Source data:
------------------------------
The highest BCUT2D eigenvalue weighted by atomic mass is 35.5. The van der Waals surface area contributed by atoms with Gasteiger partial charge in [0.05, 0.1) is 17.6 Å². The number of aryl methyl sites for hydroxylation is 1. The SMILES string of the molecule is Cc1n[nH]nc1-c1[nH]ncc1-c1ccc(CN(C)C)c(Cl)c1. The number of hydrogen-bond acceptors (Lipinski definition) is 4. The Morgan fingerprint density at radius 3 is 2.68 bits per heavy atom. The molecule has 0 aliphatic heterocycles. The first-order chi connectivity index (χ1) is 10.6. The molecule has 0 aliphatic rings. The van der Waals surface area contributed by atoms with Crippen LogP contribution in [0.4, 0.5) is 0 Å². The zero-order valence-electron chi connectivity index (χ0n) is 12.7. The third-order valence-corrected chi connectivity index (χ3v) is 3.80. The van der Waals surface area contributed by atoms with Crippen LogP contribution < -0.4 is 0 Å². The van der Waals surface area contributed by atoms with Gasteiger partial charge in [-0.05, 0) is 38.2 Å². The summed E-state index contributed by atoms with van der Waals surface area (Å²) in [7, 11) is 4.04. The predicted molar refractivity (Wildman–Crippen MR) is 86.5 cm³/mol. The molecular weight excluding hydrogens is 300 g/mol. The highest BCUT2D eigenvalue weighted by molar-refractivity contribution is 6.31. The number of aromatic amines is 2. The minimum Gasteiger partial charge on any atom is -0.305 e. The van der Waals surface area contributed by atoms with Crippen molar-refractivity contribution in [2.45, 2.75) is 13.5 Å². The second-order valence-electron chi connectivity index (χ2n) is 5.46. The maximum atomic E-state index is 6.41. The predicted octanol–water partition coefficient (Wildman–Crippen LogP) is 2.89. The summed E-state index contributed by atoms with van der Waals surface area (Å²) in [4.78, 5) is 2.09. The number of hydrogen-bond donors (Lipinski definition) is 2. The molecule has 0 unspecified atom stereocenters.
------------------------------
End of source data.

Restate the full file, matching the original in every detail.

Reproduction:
The highest BCUT2D eigenvalue weighted by atomic mass is 35.5. The van der Waals surface area contributed by atoms with Gasteiger partial charge in [0.05, 0.1) is 17.6 Å². The number of aryl methyl sites for hydroxylation is 1. The SMILES string of the molecule is Cc1n[nH]nc1-c1[nH]ncc1-c1ccc(CN(C)C)c(Cl)c1. The number of hydrogen-bond acceptors (Lipinski definition) is 4. The Morgan fingerprint density at radius 3 is 2.68 bits per heavy atom. The molecule has 0 aliphatic heterocycles. The first-order chi connectivity index (χ1) is 10.6. The molecule has 0 aliphatic rings. The van der Waals surface area contributed by atoms with Crippen LogP contribution in [0.4, 0.5) is 0 Å². The zero-order valence-electron chi connectivity index (χ0n) is 12.7. The third-order valence-corrected chi connectivity index (χ3v) is 3.80. The van der Waals surface area contributed by atoms with Crippen LogP contribution < -0.4 is 0 Å². The van der Waals surface area contributed by atoms with Gasteiger partial charge in [-0.05, 0) is 38.2 Å². The summed E-state index contributed by atoms with van der Waals surface area (Å²) in [7, 11) is 4.04. The predicted molar refractivity (Wildman–Crippen MR) is 86.5 cm³/mol. The molecular weight excluding hydrogens is 300 g/mol. The highest BCUT2D eigenvalue weighted by molar-refractivity contribution is 6.31. The number of aromatic amines is 2. The minimum Gasteiger partial charge on any atom is -0.305 e. The van der Waals surface area contributed by atoms with Crippen molar-refractivity contribution in [2.45, 2.75) is 13.5 Å². The second-order valence-electron chi connectivity index (χ2n) is 5.46. The maximum atomic E-state index is 6.41. The predicted octanol–water partition coefficient (Wildman–Crippen LogP) is 2.89. The summed E-state index contributed by atoms with van der Waals surface area (Å²) in [4.78, 5) is 2.09. The number of hydrogen-bond donors (Lipinski definition) is 2. The molecule has 0 unspecified atom stereocenters.